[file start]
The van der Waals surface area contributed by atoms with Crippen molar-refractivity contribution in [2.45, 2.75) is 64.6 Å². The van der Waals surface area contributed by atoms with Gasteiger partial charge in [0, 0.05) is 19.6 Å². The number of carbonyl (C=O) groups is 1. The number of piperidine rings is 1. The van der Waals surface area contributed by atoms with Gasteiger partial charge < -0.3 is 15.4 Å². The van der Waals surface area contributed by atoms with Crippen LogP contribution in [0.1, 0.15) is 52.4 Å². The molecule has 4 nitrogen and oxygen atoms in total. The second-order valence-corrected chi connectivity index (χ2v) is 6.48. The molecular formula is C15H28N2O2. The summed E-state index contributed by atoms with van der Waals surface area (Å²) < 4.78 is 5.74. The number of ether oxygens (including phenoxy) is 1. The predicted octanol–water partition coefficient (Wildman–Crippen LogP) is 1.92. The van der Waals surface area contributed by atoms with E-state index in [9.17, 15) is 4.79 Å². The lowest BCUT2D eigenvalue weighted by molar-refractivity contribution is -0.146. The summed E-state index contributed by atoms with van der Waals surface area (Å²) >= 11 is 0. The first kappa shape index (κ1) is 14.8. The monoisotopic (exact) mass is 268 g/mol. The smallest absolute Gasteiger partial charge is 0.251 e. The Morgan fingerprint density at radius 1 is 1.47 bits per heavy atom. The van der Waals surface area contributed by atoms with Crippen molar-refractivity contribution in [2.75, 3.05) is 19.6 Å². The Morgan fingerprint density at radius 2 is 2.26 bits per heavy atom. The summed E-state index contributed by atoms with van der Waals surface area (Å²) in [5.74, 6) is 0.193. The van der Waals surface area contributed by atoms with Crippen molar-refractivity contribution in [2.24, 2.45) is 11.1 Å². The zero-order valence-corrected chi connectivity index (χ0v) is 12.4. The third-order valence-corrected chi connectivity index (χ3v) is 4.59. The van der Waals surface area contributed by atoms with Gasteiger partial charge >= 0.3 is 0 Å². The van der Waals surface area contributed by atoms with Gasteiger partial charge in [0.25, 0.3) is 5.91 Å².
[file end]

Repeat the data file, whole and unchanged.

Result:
The van der Waals surface area contributed by atoms with Crippen molar-refractivity contribution in [2.45, 2.75) is 64.6 Å². The van der Waals surface area contributed by atoms with Gasteiger partial charge in [0, 0.05) is 19.6 Å². The number of carbonyl (C=O) groups is 1. The number of piperidine rings is 1. The van der Waals surface area contributed by atoms with Gasteiger partial charge < -0.3 is 15.4 Å². The van der Waals surface area contributed by atoms with Crippen LogP contribution in [0.1, 0.15) is 52.4 Å². The molecule has 4 nitrogen and oxygen atoms in total. The second-order valence-corrected chi connectivity index (χ2v) is 6.48. The molecular formula is C15H28N2O2. The summed E-state index contributed by atoms with van der Waals surface area (Å²) < 4.78 is 5.74. The number of ether oxygens (including phenoxy) is 1. The predicted octanol–water partition coefficient (Wildman–Crippen LogP) is 1.92. The van der Waals surface area contributed by atoms with E-state index in [9.17, 15) is 4.79 Å². The lowest BCUT2D eigenvalue weighted by molar-refractivity contribution is -0.146. The summed E-state index contributed by atoms with van der Waals surface area (Å²) >= 11 is 0. The first kappa shape index (κ1) is 14.8. The monoisotopic (exact) mass is 268 g/mol. The smallest absolute Gasteiger partial charge is 0.251 e. The Morgan fingerprint density at radius 1 is 1.47 bits per heavy atom. The van der Waals surface area contributed by atoms with Crippen molar-refractivity contribution in [2.75, 3.05) is 19.6 Å². The Morgan fingerprint density at radius 2 is 2.26 bits per heavy atom. The summed E-state index contributed by atoms with van der Waals surface area (Å²) in [5.74, 6) is 0.193. The van der Waals surface area contributed by atoms with Crippen molar-refractivity contribution in [2.24, 2.45) is 11.1 Å². The zero-order valence-corrected chi connectivity index (χ0v) is 12.4. The third-order valence-corrected chi connectivity index (χ3v) is 4.59. The van der Waals surface area contributed by atoms with Gasteiger partial charge >= 0.3 is 0 Å². The van der Waals surface area contributed by atoms with Gasteiger partial charge in [0.25, 0.3) is 5.91 Å².